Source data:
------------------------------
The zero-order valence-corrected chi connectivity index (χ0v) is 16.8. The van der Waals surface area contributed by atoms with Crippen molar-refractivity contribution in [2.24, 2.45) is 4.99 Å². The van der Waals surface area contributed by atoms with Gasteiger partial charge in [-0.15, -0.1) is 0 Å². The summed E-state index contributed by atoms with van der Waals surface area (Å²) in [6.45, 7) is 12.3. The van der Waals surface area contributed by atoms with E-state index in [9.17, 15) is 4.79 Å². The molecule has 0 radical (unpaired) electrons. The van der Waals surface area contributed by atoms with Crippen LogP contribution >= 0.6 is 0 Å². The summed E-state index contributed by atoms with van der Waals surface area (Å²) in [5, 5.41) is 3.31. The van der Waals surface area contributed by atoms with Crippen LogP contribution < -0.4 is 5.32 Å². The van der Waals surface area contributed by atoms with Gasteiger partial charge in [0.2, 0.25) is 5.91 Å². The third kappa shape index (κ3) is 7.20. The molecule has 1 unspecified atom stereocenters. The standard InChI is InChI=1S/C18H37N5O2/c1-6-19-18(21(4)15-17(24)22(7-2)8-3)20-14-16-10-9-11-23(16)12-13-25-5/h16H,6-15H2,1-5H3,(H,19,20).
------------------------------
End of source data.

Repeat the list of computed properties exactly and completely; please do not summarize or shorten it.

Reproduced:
The zero-order valence-corrected chi connectivity index (χ0v) is 16.8. The van der Waals surface area contributed by atoms with Crippen molar-refractivity contribution in [2.24, 2.45) is 4.99 Å². The van der Waals surface area contributed by atoms with Gasteiger partial charge in [-0.15, -0.1) is 0 Å². The summed E-state index contributed by atoms with van der Waals surface area (Å²) in [6.45, 7) is 12.3. The van der Waals surface area contributed by atoms with E-state index in [9.17, 15) is 4.79 Å². The molecule has 0 radical (unpaired) electrons. The van der Waals surface area contributed by atoms with Crippen LogP contribution >= 0.6 is 0 Å². The summed E-state index contributed by atoms with van der Waals surface area (Å²) in [5, 5.41) is 3.31. The van der Waals surface area contributed by atoms with Crippen LogP contribution < -0.4 is 5.32 Å². The van der Waals surface area contributed by atoms with Gasteiger partial charge in [0.2, 0.25) is 5.91 Å². The third kappa shape index (κ3) is 7.20. The molecule has 1 unspecified atom stereocenters. The standard InChI is InChI=1S/C18H37N5O2/c1-6-19-18(21(4)15-17(24)22(7-2)8-3)20-14-16-10-9-11-23(16)12-13-25-5/h16H,6-15H2,1-5H3,(H,19,20).